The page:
Chelsea Turn A Profit Despite Impact Of Coronavirus
Qualification for the Champions League and surplus made "on a number of player sales" helped Chelsea post positive results.
Chelsea's form on the pitch may have fallen away but future looks rosy
Chelsea posted a profit of $44.4 million for the year ended June 30, 2020
Chelsea invested 93.7 million in the squad during the 2020 financial year
Chelsea's form on the pitch may have fallen away of late but the future looks rosy, according to chairman Bruce Buck, as the Premier League side posted a profit of $44.4 million for the year ended June 30, 2020. The figures reflect the impact the halt to the Premier League season in March had due to the coronavirus pandemic, as overall turnover for the group fell from 446.7 million to 407.4 million. Broadcasting and matchday revenues decreased by 17.6 million and 12.2 million respectively largely due to the suspension of the campaign. However, qualification for the Champions League and surplus made "on a number of player sales" helped them post positive results.
Reduced matchday costs because of games being postponed helped partially offset the losses from the pandemic.
Chelsea played their final four home Premier League games of the interrupted domestic campaign, and also the conclusion of both the FA Cup and Champions League fixtures behind closed doors, the majority of which fell into the 2021 financial year.
Commercial revenue was also down by 9.5 million, with non-match day activities in and around Stamford Bridge also closed because of the pandemic.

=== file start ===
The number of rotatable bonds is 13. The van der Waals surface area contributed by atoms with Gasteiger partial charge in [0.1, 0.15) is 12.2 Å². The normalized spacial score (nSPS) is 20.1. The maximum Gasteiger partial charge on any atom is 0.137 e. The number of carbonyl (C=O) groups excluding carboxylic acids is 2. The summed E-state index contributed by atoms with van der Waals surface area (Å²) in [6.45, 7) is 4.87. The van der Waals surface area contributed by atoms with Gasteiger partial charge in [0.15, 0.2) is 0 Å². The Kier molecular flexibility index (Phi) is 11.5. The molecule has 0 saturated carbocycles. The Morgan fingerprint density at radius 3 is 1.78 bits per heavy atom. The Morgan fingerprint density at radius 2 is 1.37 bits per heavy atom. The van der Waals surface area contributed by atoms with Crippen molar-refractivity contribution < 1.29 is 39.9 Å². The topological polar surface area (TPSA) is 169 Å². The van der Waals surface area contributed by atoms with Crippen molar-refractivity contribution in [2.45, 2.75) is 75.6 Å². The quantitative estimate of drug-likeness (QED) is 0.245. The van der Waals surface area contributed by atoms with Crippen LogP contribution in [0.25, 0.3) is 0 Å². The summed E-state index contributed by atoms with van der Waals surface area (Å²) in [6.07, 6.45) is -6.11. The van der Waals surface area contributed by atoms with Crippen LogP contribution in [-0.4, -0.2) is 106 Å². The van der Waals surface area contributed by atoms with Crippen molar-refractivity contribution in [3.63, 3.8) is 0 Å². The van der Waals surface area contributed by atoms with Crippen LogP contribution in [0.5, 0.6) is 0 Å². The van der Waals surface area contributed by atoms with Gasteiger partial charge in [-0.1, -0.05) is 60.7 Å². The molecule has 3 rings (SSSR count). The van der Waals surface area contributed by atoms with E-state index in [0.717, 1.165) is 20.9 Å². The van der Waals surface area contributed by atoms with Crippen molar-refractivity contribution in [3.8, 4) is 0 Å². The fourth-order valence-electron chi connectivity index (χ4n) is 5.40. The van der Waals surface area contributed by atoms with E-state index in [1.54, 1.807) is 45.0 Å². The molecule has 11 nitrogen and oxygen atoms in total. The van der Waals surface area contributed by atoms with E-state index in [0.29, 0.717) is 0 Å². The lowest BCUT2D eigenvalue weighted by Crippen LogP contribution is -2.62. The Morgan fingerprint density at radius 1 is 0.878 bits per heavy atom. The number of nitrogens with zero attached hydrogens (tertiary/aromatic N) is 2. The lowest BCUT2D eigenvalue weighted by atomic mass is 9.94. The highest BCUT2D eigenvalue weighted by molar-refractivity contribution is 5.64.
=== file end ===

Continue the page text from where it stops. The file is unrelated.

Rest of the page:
Chelsea also invested 93.7 million in the squad during the 2020 financial year, which included existing player contract renegotiations.
However, the big-money summer signings of Kai Havertz, Timo Werner, Ben Chilwell and Edouard Mendy are not covered in the 2020 results as they were all completed after June 30.
"In common with many, many businesses across the globe, the pandemic has had a significant impact on Chelsea's income," said Buck on the club website.
"But it is a sign of the strength and stability of our financial operation that the company was still able to post a profit in the past financial year."
"This was done while continuing to invest in our playing staff and indeed had normal football not halted in March, projections show a record profit and record turnover would have been achieved."
"That would have represented an increase in revenue for a fifth year in succession."
Buck said there was an air of optimism and positivity around the club even though on the pitch they have taken just four points in their last five matches.
They head into Sunday's home match with Manchester City seven points adrift of leaders Liverpool.
"Despite the impact of COVID, the revenue streams remained strong, our team is developing on the pitch and the club is in a good position to continue to grow when football is able to operate as it did previously, a time we are all looking forward to," said Buck.